Answer to Question #9503 Submitted to "Ask the Experts"
Category: Radiation Basics
The following question was answered by an expert in the appropriate field:
I've come to understand that anything over 0.1–0.2 Sv increases risk of cancer. My question is, does the increased risk happen when you're exposed to 0.1–0.2 Sv in one sitting or when exposed to it over a lifetime? The reason I ask is if a person lives for 60 years with exposure to an average of 0.36 rem a year, that would be over 0.2 Sv. Wouldn't that put everyone at a slightly higher risk of cancer when they reach 60? Or does the understanding of 0.1–0.2 Sv mean at one sitting of radiation at that amount?
Your question involves the still-controversial issue of whether low doses or doses delivered at low dose rates of radiation cause cancer and, if so, whether the frequency per unit dose is the same as what has been observed at high doses and high dose rates. There is experimental evidence, and general agreement among experts in radiation effects, that there is a substantial difference in the degree of effectiveness of high doses of low LET radiation (x rays, gamma rays, electrons, beta radiation) delivered at high dose rates compared to the same doses delivered at low dose rates. For this reason, it has been recommended that a dose and dose rate effectiveness factor (DDREF) of at least two be used to reduce the high dose-rate effects to predict what might be expected at low dose rates.
There have not been any radiation-induced cancers observed in human beings at doses less than about 0.1 Sv. This 0.1 Sv is taken to be a delivered dose in excess of the natural background dose. The Health Physics Society issued a Position Statement in which it recommends no estimates of risks should be made for doses less than 0.1 Sv delivered over a lifetime or for doses of less than 0.05 Sv delivered within a one-year period.
We should note that these recommendations do not mean that the Society is stating that no effects occur below the cited dose levels, but only that there is sufficient uncertainty about the degree of such effects that we are not able to make any meaningful quantitative estimates. The possibility of zero effects does exist, but this also cannot presently be confirmed.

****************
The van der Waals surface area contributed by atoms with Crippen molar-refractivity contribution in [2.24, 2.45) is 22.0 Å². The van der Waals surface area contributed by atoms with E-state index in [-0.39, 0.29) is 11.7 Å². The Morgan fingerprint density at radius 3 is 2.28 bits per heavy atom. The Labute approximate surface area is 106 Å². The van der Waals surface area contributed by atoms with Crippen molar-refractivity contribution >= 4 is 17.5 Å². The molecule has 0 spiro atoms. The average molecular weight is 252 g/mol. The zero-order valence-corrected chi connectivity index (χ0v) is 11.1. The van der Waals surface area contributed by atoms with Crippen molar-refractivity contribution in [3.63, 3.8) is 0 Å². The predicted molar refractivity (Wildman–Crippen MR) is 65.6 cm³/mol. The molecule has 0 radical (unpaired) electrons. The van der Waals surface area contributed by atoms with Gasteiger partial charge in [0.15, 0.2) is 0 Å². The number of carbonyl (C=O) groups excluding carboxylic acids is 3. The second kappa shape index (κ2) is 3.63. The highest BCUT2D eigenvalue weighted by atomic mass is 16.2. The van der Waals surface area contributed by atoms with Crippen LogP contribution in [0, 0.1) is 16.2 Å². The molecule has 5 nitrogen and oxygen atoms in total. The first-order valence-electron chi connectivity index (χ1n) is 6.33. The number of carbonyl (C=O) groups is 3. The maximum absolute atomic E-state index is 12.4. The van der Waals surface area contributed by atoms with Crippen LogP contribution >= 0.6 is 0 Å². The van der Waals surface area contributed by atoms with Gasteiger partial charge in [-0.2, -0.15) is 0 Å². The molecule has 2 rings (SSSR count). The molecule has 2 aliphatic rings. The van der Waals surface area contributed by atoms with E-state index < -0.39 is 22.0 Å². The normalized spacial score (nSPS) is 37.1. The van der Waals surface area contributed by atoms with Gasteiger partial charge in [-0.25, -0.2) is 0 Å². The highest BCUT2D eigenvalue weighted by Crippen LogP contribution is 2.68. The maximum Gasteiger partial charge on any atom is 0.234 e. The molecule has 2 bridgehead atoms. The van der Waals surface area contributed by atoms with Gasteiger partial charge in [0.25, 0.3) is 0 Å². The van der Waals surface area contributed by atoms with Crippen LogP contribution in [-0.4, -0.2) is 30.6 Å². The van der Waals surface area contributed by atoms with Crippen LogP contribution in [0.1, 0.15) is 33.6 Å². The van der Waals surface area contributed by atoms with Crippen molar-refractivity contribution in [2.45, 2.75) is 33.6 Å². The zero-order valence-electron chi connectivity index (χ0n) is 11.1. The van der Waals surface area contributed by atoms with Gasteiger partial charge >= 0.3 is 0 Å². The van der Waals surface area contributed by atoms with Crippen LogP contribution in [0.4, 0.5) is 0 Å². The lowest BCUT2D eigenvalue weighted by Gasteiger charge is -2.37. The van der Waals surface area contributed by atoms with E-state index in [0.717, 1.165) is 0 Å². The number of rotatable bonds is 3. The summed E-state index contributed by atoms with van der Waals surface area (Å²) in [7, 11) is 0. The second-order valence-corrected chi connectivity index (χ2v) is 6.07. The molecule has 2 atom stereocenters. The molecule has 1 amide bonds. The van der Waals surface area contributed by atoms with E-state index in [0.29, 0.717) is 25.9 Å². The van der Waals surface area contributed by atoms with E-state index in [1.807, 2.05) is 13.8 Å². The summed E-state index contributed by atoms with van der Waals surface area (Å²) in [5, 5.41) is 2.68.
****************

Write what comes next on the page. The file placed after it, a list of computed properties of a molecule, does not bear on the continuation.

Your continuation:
The doses cited as limiting values in these position statements are to be interpreted as doses beyond what has accrued from natural radiation background. If the 0.1–0.2 Sv that you cite were delivered over a short duration—for example, in a radiation accident—it would be acceptable to project excess cancer risk for the exposed individual(s), and it may be appropriate not to apply the DDREF that is used at low dose rates. However, if the cited dose is from normal background exposure, there is no intent by the HPS, or other expert groups that I am aware of, that we should attempt to quantify the degree of risk from this background exposure.
Background radiation has been with us since we emerged on the planet. We are who we are despite, or some think at least partly because of, the ionizing radiation background that we have experienced. Whether the background radiation has had an overall negative, positive, or nil effect on man is unknown. Background levels vary quite widely with geographical location, and studies of populations exposed to considerably higher background-radiation levels than what we experience in the United States have not demonstrated any elevated incidence of radiation-induced disease. In any case, with the exception of radon exposure, there is not much we can do practically to reduce our background doses. The normal incidence of cancer in a population includes disease induced by whatever provoking or causative agents are available. If background radiation is one of these, we are currently unable to resolve it, and any estimations of excess cancers that we make should be based on doses delivered in excess of the usual radiation background.
I hope this is useful to you.
George Chabot, PhD, CHP